Monday, February 14, 2011

Conservation in troubled areas

As a conservator by training, I cannot help but take interest in heritage events where conservators are involved, particularly where our work is part of a bigger story. The following is a recent selection.

I blogged last year about the Cyrus Cylinder, and ruminated at the time that I could understand the hesitancy the British Museum was showing in sending such a treasure to Iran, and that the reasons given (more research required) were probably a spurious front. I now discover from my British Museum friends, and as reported in The Art Newspaper, that the real reason was that a fragment of the cylinder belongs to Yale University and was on long term loan to the BM. It was deemed prudent to remove the Yale fragment before sending it to Tehran.

However the removal by the BM’s conservators and other conservation work resulted in the Cylinder looking different at the ends, resulting in rumours in Iran that the BM had sent a replica. Not a good look and one that had to be strenuously denied by the BM’s trustees. But all’s well that ends well and the relationship with the National Museum of Iran is so good (and the exhibition has been so popular - 200,000 visitors to date) that the loan has been extended from January to April.

Further south in another trouble spot, Egypt, we are holding our breath that the great Egyptian museums do not suffer the same fate as the National Museum in Iraq, looted as the Americans moved in.

There have been a couple of statements made on the threat to Egypt’s invaluable cultural heritage by Blue Shield, UNESCO, and The Hindu in Delhi has picked up on the issue as part of wider story on challenges confronting Indian museums. In their words, ‘ordinary members of the Egyptian community’ have been standing guard at the Egyptian Museum in Cairo to prevent protestors from looting the treasures inside.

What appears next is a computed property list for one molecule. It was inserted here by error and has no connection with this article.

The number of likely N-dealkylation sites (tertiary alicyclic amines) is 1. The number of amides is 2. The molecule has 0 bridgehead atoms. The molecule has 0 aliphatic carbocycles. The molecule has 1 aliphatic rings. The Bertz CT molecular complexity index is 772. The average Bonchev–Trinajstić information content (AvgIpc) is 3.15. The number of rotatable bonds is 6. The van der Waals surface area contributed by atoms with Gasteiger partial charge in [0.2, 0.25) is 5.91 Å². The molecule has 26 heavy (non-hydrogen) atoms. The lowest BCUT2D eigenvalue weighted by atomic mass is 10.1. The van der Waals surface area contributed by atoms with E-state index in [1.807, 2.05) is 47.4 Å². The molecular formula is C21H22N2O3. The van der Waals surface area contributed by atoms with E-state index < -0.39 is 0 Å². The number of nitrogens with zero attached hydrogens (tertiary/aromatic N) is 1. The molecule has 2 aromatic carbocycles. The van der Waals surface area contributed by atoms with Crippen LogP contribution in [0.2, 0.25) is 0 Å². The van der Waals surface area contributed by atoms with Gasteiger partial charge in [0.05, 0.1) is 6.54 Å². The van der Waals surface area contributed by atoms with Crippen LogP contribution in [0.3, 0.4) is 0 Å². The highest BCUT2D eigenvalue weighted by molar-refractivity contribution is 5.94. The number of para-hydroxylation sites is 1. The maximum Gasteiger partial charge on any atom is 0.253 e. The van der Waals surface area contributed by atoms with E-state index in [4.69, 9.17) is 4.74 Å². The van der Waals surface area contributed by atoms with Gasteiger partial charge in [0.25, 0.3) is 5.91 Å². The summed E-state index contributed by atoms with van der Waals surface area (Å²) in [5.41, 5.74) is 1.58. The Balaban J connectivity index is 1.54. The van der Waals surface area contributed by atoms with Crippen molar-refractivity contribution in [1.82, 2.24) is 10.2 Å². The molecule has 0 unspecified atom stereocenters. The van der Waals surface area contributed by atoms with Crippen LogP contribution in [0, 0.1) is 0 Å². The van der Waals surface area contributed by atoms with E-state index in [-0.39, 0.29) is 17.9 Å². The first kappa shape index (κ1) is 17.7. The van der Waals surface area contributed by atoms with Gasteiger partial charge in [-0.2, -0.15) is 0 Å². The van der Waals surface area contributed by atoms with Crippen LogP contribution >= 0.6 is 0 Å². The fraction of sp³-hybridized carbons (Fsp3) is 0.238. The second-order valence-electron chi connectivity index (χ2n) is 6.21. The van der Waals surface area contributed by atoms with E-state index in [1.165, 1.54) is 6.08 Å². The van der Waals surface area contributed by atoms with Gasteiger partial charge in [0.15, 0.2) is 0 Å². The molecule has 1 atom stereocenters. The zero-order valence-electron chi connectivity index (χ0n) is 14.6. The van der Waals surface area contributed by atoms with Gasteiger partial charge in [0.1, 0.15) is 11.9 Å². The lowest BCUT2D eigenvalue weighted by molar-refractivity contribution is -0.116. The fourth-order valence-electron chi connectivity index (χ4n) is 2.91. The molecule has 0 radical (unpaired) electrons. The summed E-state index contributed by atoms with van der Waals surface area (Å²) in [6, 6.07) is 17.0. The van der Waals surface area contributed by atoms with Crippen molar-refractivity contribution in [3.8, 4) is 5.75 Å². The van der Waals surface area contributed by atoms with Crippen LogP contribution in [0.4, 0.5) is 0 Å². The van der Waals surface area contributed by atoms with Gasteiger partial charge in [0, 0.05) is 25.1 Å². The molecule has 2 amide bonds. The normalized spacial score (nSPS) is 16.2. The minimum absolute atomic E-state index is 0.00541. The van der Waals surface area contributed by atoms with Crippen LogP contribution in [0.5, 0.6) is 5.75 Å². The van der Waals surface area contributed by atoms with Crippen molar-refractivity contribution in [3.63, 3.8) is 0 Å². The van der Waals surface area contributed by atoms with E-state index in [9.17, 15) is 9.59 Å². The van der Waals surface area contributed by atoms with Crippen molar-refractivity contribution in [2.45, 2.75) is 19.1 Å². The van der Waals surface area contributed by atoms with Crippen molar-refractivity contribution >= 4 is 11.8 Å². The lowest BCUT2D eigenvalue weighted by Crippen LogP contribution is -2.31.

Not quite sure how successful they have been, as The Art Newspaper reported on 31st January that looters had got into the Egyptian Museum, ransacked the shop and managed to get into the Tutankhamen galleries, where they turned over some vitrines looking for antique jewellery, decapitating a couple of mummies in the process. Luckily the gold mask was in another gallery and was not reached before the army turned up. However, there is news today (14th February) on ABC Radio of further looting including the loss of a gold statue of Tutankhamen.

And finally a bit closer to home, conservators have been doing a great job assisting Queensland get to grips with cleaning up after the disastrous floods, which were followed by Cyclone Yasi. The biggest collection of historic photos, negatives and cameras in Queensland, owned by Sandy Barrie in Ipswich, went under the water and now there's a huge project underway to try to save what can be saved. Conservators are under pressure to work fast to stop mould and fungus getting into the collection on top of the mud and water, and to date over 200 hours of volunteer hours by both public and private conservators has been put in to stabilise it. Although the damage to collections held by the state museums was minimal, sadly the full extent of loss to smaller local and privately owned collections is only now becoming apparent.

Julian Bickersteth
Managing Director

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